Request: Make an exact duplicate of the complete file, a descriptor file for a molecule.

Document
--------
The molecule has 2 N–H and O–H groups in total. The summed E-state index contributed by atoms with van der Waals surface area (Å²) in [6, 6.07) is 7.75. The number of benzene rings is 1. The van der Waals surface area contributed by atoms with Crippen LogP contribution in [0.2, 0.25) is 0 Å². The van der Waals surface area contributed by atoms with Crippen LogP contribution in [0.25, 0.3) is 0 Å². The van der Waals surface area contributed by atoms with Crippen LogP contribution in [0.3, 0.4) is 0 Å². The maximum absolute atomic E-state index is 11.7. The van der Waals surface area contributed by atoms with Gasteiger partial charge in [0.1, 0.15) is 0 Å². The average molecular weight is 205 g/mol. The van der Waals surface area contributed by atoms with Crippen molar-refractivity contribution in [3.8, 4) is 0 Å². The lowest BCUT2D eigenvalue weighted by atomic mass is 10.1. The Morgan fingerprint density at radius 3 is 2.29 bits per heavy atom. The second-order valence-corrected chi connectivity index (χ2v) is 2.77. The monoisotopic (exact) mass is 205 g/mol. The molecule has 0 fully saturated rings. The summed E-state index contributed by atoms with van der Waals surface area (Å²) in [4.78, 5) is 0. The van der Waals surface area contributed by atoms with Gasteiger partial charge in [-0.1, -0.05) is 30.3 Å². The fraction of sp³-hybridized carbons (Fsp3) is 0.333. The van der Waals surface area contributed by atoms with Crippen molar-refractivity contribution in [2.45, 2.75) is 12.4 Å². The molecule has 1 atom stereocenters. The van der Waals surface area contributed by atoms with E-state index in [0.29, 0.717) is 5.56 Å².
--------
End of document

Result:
The molecule has 2 N–H and O–H groups in total. The summed E-state index contributed by atoms with van der Waals surface area (Å²) in [6, 6.07) is 7.75. The number of benzene rings is 1. The van der Waals surface area contributed by atoms with Crippen LogP contribution in [0.2, 0.25) is 0 Å². The van der Waals surface area contributed by atoms with Crippen LogP contribution in [0.25, 0.3) is 0 Å². The van der Waals surface area contributed by atoms with Crippen LogP contribution in [0.3, 0.4) is 0 Å². The maximum absolute atomic E-state index is 11.7. The van der Waals surface area contributed by atoms with Gasteiger partial charge in [0.1, 0.15) is 0 Å². The average molecular weight is 205 g/mol. The van der Waals surface area contributed by atoms with Crippen molar-refractivity contribution in [3.8, 4) is 0 Å². The lowest BCUT2D eigenvalue weighted by atomic mass is 10.1. The Morgan fingerprint density at radius 3 is 2.29 bits per heavy atom. The second-order valence-corrected chi connectivity index (χ2v) is 2.77. The monoisotopic (exact) mass is 205 g/mol. The molecule has 0 fully saturated rings. The summed E-state index contributed by atoms with van der Waals surface area (Å²) in [4.78, 5) is 0. The van der Waals surface area contributed by atoms with Gasteiger partial charge in [-0.1, -0.05) is 30.3 Å². The fraction of sp³-hybridized carbons (Fsp3) is 0.333. The van der Waals surface area contributed by atoms with Crippen molar-refractivity contribution in [2.45, 2.75) is 12.4 Å². The molecule has 1 atom stereocenters. The van der Waals surface area contributed by atoms with E-state index in [0.29, 0.717) is 5.56 Å².